What is noticeable is the TV’s larger footprint, which means the whole screen needs to be supported by a pretty large TV rack. It’s sturdy enough that it’ll stand being dangled over the edges of a smaller one, but that’ll look a little ugly for something so driven by design.
The LG B7, on the other hand, is a little more understated. Leaving the fancy looks to its flagship cousin the W7 Wallpaper, it adopts a more traditional TV design, with a curved chrome stand and barely there bezel. Both screens measure no more than a few millimetres at their slimmest point, but the connections and speakers have got to be housed somewhere. LG does it by packing them all into the bottom half of its back panel out of the way, while Sony hides them cleverly in its kickstand.
While Sony’s is a neater finish to look at, it’s actually a touch chunkier if you were considering wall mounting it. Neither will sit flush to the wall, but the B7 will be better in this respect.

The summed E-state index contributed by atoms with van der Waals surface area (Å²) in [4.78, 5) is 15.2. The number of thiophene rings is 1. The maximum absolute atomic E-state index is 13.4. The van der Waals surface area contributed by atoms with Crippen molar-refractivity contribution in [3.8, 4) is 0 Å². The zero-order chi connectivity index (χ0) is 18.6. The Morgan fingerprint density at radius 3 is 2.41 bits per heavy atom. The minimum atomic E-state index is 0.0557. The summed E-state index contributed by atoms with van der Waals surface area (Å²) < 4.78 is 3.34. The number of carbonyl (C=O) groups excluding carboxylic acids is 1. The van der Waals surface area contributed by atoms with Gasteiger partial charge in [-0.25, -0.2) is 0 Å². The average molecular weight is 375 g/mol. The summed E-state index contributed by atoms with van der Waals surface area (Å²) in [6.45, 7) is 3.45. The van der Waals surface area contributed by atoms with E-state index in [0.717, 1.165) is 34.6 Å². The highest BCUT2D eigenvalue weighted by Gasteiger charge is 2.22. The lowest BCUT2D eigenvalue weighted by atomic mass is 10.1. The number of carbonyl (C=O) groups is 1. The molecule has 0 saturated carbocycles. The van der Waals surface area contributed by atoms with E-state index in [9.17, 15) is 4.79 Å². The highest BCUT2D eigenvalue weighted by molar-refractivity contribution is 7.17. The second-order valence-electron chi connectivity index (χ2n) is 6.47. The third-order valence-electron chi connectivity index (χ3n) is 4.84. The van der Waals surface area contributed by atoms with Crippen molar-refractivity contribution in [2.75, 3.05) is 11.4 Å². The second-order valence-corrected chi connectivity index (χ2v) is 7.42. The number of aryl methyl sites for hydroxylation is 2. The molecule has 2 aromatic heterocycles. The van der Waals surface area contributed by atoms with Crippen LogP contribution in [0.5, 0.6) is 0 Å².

When it comes to connectivity, both TVs offer four HDMI inputs, all of which are HDCP2.2 compliant for 4K copy protection. However, a closer look shows us that only inputs 2 and 3 on the Sony are the latest HDMI 2.0 standard, which offers the bandwidth needed for a 4K higher frame rate (60fps for smoother 4K gaming and TV broadcasts) and 10-bit colour support for HDR.
All four of the LG’s ports can boast this standard, so more of your kit will have access to the latest HDMI capabilities. HDMI 1.4 can be upgraded to 2.0 via a firmware update, but there’s no promises this will happen with the A1 – it seems strange for it not to have been included from the get-go, if so.
Winner: LG B7
For its more accommodating design and slightly better connectivity options, the LG B7 wins this round